Twitter and Facebook users may be prejudicing criminal trials, the government’s chief law officer has warned.
Jeremy Wright, QC, the attorney-general, said that one trial had already been stopped because of prejudicial posts on social media and there was concern over whether the law was “fit for purpose” to deal with it.
“The established media understand the rules on contempt of court but I am concerned to establish if there is a wider issue with social media,” he told The Times. His inquiry into the impact of social media on criminal trials will be launched today and seeks evidence from judges, lawyers and victims’ groups.
Last year, the murder trial of two teenage girls in Hartlepool was halted because of comments made on Facebook. The two girls were found guilty of the murder of Angela Wrightson at a second trial.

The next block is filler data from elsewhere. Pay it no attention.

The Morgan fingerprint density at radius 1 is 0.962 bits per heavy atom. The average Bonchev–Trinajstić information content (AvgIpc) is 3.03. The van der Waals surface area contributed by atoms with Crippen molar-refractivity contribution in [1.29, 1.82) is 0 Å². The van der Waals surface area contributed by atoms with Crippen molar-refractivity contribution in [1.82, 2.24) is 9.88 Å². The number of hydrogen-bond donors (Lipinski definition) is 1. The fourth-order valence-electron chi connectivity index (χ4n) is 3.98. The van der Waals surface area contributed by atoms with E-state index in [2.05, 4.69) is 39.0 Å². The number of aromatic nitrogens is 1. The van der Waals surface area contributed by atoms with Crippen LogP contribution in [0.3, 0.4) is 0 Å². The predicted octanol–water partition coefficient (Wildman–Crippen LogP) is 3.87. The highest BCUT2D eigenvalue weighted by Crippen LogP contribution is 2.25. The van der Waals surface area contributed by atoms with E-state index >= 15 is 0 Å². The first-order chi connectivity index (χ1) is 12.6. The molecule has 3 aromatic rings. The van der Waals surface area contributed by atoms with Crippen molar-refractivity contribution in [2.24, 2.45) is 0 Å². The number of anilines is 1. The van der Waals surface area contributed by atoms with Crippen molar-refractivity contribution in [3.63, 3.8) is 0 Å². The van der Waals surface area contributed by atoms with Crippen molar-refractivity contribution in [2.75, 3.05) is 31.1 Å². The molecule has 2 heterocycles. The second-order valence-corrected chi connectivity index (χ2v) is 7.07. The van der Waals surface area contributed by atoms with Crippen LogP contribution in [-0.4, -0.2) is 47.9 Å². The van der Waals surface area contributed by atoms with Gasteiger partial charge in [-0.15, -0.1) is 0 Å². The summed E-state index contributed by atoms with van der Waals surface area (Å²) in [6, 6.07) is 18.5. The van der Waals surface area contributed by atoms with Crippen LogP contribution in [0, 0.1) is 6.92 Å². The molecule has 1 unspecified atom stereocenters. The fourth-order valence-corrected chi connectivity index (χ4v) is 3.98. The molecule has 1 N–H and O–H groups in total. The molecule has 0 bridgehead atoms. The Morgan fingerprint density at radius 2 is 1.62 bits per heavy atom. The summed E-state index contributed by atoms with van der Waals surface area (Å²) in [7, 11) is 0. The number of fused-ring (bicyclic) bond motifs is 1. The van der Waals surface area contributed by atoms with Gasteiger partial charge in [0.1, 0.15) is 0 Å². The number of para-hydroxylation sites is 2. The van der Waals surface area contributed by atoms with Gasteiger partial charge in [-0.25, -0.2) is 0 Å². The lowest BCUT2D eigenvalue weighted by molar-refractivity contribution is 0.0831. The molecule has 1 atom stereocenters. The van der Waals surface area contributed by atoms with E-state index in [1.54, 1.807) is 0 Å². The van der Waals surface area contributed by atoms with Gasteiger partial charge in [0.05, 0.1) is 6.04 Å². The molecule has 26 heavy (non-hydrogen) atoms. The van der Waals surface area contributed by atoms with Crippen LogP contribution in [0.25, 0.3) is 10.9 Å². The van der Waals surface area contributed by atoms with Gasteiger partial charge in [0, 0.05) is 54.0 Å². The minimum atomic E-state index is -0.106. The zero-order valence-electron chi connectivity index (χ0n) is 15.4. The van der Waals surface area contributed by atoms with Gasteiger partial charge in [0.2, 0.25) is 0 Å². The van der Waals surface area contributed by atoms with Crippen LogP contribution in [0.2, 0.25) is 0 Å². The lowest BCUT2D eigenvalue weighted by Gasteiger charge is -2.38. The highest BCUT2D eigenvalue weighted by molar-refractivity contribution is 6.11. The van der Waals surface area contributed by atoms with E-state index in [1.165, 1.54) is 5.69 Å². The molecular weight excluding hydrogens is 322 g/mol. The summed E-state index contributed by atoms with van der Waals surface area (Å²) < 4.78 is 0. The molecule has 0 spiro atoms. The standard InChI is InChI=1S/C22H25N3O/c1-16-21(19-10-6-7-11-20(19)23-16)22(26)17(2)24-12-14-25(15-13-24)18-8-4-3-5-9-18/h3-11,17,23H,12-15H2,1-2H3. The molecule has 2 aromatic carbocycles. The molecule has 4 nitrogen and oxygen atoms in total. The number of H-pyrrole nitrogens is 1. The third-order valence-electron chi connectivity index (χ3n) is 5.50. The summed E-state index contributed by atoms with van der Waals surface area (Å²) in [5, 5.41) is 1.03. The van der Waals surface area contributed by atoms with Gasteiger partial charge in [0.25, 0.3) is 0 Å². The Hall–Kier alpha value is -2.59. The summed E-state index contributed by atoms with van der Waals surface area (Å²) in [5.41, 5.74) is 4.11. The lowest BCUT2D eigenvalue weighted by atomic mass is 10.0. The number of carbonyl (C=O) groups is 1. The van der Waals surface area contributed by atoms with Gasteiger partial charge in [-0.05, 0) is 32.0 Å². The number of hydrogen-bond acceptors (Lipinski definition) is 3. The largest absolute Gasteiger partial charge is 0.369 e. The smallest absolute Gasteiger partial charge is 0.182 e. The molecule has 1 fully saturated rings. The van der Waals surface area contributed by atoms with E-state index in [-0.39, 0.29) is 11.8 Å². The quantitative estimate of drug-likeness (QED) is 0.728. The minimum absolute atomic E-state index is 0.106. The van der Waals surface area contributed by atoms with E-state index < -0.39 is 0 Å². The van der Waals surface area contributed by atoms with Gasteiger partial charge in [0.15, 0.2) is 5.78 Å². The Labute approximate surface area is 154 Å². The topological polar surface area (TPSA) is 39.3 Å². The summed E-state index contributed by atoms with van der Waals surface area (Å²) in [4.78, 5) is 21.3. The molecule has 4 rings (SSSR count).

The judge subsequently posted a wide-ranging order prohibiting the media from posting links to stories about the case on social media websites.
Media organisations took the case to the Court of Appeal, where Sir Brian Leveson, the senior presiding judge, called for the attorney-general to consult on the issue of social media and contempt, and to provide guidance to the media.
Wright said: “Our contempt of court laws are designed to prevent trial by media. However, are they able to protect against trials by social media? I am looking for expert evidence on whether the increasing influence and ubiquity of social media is having an impact on criminal trials and if so, whether the criminal justice system has the tools it needs to manage that risk.”